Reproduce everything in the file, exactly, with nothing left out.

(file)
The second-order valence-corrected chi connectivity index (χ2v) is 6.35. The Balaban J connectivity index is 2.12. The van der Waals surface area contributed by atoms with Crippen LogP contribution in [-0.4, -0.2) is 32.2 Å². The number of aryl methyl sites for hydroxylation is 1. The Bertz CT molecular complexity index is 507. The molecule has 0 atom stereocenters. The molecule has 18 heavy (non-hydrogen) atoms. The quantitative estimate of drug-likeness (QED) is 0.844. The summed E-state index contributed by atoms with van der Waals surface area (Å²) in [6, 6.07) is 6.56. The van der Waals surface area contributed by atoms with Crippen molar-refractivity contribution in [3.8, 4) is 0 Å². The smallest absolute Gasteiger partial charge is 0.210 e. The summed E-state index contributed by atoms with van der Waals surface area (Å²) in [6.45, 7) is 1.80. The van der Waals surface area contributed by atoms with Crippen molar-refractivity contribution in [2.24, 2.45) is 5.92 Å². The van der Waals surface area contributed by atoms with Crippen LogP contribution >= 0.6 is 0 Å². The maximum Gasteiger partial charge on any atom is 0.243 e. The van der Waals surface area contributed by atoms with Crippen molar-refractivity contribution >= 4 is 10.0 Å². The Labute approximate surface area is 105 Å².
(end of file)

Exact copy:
The second-order valence-corrected chi connectivity index (χ2v) is 6.35. The Balaban J connectivity index is 2.12. The van der Waals surface area contributed by atoms with Crippen LogP contribution in [-0.4, -0.2) is 32.2 Å². The number of aryl methyl sites for hydroxylation is 1. The Bertz CT molecular complexity index is 507. The molecule has 0 atom stereocenters. The molecule has 18 heavy (non-hydrogen) atoms. The quantitative estimate of drug-likeness (QED) is 0.844. The summed E-state index contributed by atoms with van der Waals surface area (Å²) in [6, 6.07) is 6.56. The van der Waals surface area contributed by atoms with Crippen molar-refractivity contribution in [3.8, 4) is 0 Å². The smallest absolute Gasteiger partial charge is 0.210 e. The summed E-state index contributed by atoms with van der Waals surface area (Å²) in [6.45, 7) is 1.80. The van der Waals surface area contributed by atoms with Crippen molar-refractivity contribution in [2.24, 2.45) is 5.92 Å². The van der Waals surface area contributed by atoms with Crippen LogP contribution >= 0.6 is 0 Å². The maximum Gasteiger partial charge on any atom is 0.243 e. The van der Waals surface area contributed by atoms with Crippen molar-refractivity contribution >= 4 is 10.0 Å². The Labute approximate surface area is 105 Å².